Panel Predictability Scorecard

Last time, I made predictions about the remarks I expected to hear at NAF’s panel on the spectrum incentive auctions with a promise to score the results, so here you are.

Michael Calabrese threw me a curve and didn’t make any advocacy remarks at all, he mainly stuck to the moderator duties. He indirectly promoted his agenda by emphasizing the idea that revenue should be a secondary goal of the auction, behind “competition, innovation, and consumer welfare.” This is a credit to him. Minus 1 for me.

Representative Eshoo and Senator Moran didn’t show, so I get no score for either, unless I count Eshoo’s “beachfront” reference at the recent Energy and Commerce Committee hearing on FCC Oversight.

Tom Power did pretty much what I said, including the humor.  Plus 1 for me.

Reed Hundt offered the insight that net neutrality resembles the old monopoly telecom deal, i. e., it assumes competition is an illusion so regulators should simply go wild. He’s more pro-competition than pro-regulated monopoly, a good thing. He showed his support for unlicensed by kneecapping the case for auction revenue in the same way that Calabrese did: citing additional auctions that can raise revenues for First Net in case the incentive auction fails and additional sources of commercial spectrum, such as Light Squared. Plus 1 for me.

Chip Pickering made the arguments for his clients I predicted, so another Plus 1 for me.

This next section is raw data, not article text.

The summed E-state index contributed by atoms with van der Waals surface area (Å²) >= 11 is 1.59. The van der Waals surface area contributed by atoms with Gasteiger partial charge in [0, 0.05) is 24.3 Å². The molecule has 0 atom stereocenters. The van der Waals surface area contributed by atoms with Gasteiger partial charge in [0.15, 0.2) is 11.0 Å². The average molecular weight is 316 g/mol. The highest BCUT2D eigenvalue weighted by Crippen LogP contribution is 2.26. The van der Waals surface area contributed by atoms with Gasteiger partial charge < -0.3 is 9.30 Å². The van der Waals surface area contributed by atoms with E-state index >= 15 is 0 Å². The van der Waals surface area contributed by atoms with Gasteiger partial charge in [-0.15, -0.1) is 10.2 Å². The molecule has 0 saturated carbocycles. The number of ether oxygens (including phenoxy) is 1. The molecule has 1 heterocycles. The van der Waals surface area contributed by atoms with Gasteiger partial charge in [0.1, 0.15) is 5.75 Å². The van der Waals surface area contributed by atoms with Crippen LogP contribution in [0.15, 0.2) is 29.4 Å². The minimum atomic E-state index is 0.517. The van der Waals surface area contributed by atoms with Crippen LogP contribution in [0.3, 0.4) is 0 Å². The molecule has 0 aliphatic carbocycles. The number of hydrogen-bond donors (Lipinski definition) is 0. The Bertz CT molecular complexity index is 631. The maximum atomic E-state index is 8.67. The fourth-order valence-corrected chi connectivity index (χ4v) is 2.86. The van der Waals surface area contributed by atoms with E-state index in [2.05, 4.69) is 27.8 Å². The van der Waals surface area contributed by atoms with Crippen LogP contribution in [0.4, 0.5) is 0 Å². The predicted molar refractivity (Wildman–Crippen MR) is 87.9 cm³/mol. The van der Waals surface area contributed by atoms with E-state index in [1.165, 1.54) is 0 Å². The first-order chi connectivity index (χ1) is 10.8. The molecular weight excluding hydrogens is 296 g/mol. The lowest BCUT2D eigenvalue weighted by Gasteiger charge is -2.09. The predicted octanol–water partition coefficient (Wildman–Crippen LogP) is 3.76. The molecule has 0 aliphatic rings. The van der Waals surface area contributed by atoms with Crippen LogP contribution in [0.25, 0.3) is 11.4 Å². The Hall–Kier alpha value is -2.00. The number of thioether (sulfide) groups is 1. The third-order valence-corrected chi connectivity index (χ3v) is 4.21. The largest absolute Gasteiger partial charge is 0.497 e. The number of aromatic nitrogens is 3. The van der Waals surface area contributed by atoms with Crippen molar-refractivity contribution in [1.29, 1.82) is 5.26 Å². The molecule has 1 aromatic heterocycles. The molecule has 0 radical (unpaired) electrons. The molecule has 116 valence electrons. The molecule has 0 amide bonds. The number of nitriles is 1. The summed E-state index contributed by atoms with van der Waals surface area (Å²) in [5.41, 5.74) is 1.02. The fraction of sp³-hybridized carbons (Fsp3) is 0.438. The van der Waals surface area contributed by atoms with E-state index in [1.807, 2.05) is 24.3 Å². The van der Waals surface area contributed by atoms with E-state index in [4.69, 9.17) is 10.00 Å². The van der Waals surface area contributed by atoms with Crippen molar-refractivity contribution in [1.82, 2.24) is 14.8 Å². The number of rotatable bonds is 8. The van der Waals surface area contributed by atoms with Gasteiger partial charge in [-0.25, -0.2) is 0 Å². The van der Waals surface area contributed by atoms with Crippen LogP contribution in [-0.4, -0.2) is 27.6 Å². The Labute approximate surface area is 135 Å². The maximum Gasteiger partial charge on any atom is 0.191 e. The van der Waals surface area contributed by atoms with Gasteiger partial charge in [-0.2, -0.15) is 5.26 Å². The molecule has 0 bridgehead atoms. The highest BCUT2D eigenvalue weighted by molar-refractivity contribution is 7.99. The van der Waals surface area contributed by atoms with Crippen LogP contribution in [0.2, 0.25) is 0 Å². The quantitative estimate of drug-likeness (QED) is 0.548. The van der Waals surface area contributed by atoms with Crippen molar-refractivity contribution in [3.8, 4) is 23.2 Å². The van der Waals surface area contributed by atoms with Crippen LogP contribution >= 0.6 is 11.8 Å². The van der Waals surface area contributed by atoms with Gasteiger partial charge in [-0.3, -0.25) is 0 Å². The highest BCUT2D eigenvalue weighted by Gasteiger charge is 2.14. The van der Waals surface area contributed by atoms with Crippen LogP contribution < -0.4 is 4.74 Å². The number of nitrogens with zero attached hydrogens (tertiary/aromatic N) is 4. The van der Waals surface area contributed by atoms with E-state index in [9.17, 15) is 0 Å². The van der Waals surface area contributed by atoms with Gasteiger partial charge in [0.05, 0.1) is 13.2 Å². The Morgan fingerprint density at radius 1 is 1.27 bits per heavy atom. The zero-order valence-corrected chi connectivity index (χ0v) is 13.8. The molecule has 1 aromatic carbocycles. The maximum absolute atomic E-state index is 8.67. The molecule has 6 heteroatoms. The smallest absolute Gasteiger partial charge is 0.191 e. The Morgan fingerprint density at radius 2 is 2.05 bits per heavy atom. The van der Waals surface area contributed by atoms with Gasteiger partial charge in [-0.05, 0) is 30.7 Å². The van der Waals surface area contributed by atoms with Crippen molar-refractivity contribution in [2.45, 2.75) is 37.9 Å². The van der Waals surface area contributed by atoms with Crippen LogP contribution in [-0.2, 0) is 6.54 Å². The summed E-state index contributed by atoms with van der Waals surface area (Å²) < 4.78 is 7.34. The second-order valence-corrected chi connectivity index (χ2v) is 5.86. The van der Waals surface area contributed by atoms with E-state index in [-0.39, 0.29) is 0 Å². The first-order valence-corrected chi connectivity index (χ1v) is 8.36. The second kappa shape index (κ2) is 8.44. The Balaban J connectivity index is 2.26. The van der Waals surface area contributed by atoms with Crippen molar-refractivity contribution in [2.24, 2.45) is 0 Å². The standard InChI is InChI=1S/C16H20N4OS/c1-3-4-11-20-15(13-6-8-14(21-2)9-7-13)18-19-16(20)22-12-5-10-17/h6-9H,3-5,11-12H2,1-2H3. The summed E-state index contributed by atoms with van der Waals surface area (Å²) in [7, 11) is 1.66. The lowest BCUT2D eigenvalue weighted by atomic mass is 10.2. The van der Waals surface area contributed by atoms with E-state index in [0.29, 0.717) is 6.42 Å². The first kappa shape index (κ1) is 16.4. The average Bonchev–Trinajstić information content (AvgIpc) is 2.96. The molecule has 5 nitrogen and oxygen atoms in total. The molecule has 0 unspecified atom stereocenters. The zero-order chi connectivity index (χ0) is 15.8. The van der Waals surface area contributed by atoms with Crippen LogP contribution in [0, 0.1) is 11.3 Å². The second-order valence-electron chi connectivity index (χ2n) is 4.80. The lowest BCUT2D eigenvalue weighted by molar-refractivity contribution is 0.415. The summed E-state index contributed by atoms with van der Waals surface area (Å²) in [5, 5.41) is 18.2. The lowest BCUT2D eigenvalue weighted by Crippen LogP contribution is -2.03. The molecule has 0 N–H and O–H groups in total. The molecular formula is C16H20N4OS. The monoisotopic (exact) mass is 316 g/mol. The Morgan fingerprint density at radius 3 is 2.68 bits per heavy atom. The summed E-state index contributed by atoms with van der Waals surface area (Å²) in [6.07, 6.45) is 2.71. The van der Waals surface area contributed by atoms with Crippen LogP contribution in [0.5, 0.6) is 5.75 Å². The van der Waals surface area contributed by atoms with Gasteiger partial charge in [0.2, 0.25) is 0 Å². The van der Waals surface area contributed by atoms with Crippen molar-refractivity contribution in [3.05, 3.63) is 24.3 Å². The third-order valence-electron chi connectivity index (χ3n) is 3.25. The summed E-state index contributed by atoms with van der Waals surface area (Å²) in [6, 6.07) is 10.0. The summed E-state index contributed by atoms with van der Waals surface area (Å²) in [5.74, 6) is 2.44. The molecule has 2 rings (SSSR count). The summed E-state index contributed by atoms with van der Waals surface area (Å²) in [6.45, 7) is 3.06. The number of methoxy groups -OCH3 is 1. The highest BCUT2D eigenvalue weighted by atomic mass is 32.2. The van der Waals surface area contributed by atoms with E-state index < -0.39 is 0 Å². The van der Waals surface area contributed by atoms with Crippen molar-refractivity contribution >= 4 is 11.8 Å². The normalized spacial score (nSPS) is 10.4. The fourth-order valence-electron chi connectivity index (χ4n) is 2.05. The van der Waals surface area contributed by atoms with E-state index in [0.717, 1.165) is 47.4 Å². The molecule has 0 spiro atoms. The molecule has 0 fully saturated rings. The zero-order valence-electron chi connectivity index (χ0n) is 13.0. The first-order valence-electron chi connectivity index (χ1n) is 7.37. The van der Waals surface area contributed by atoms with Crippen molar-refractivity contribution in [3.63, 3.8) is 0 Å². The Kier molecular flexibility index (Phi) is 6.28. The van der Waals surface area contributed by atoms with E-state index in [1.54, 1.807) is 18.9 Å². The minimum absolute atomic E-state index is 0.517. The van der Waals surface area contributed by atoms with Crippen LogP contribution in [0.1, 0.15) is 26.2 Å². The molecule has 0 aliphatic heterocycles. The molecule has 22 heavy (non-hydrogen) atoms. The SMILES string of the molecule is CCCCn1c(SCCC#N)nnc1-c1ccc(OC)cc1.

Sprint’s Lawrence Krevor performed as expected, but I wonder how his story is going to change with the prospects of a Sprint/T-Mobile merger on the table. The combined firm will have two to three times as much spectrum per user as AT&T and Verizon have, and I don’t see Sprint arguing that they should be prevented from buying more. Plus 1.

Joan Marsh of AT&T didn’t offer any surprises, so Minus 1.

Eric Graham was pretty mild, just touting competition and not asking for caps on the big carriers. This probably has to do with the roaming agreements his firm depends on. Minus 1.

Matt Wood, Fred Campbell, Mark Cooper, and George Ford all went to plan, Plus 4 on net.

Peter Cramton didn’t say the things I thought he would at all, in fact he took an entirely different direction, so Minus 1.

In total, 8 speakers said pretty much what I thought they would say, three didn’t, and two didn’t show. So as panel discussions go, this was actually on the enlightening side.

There you are.